In the continental United States, wild reindeer died in winter, according to a report in the Washington Post.
The Post reports that the last known herd of wild reindeer, also known as caribou, descended on a single woman who was captured this winter by wildlife managers in British Columbia, Canada, to ensure their survival.
Ray Entz, Director of Wildlife and Soil Resources for the Kalispel Tribe in Washington, told the post office the last caribou would probably not have survived. It was not captured.
"It was the right move," Entz said.
An animal count from 2019 showed that only three caribou from the Selkirk herd remained, a sub-population of wild caribou.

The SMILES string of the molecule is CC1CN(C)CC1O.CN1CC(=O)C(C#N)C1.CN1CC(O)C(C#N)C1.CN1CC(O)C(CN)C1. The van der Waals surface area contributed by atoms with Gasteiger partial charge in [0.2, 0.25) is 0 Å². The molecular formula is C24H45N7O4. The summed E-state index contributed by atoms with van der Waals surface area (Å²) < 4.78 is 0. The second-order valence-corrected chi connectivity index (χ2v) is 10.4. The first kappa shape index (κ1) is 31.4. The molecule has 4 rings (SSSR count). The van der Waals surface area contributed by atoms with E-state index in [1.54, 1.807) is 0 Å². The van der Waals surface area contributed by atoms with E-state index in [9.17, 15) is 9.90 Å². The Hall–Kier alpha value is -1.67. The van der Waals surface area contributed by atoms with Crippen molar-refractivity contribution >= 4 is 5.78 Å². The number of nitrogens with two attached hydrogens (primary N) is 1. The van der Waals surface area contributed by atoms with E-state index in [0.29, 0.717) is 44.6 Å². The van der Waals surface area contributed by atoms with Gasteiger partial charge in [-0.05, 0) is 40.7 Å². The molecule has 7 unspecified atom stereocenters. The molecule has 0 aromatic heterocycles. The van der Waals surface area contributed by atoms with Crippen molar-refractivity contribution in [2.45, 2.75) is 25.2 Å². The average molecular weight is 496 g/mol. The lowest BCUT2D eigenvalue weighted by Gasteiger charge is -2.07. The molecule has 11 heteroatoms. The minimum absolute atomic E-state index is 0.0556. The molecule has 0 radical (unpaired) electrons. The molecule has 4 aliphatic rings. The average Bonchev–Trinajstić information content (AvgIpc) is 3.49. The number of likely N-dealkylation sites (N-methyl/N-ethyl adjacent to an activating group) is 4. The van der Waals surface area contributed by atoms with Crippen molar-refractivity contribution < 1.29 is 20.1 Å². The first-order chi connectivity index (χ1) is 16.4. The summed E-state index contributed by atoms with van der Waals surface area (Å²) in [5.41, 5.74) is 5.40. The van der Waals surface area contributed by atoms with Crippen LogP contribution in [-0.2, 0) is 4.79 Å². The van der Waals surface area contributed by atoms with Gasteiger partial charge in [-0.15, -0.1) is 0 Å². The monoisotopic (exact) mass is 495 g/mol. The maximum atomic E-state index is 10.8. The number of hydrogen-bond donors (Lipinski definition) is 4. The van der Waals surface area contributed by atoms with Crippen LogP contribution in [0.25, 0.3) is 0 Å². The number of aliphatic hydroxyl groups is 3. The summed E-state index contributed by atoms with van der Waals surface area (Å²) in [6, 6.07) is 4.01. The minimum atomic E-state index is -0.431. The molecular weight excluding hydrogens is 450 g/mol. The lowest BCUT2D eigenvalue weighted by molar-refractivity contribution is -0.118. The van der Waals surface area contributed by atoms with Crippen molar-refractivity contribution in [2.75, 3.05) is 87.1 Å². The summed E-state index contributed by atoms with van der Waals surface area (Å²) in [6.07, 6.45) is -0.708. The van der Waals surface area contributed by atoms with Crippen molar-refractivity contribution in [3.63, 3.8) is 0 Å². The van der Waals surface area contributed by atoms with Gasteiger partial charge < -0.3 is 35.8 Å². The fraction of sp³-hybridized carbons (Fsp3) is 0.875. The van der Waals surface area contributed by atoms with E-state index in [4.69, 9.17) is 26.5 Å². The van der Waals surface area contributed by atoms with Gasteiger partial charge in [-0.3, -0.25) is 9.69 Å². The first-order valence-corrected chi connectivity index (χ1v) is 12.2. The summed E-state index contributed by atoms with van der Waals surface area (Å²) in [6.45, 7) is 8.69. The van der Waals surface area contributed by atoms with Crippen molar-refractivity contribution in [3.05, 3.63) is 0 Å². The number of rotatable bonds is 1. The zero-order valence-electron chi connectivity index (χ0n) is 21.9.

almost 50 of the caribou.
The Post reports that the total caribou population is likely to decline as human development and expansion take their natural habitat.
Caribou, who used to live in the north of New England and Uppe Midwestern states like Minnesota have been slowly pushed further north in recent decades.
The last remaining Selkirk caribou captured was wearing a radio collar for better tracking and was transported to a pen in British Columbia.
Canadian wildlife manager Plan to release the Selkirk caribou and three other feathered animals into a habitat populated by a nearby herd.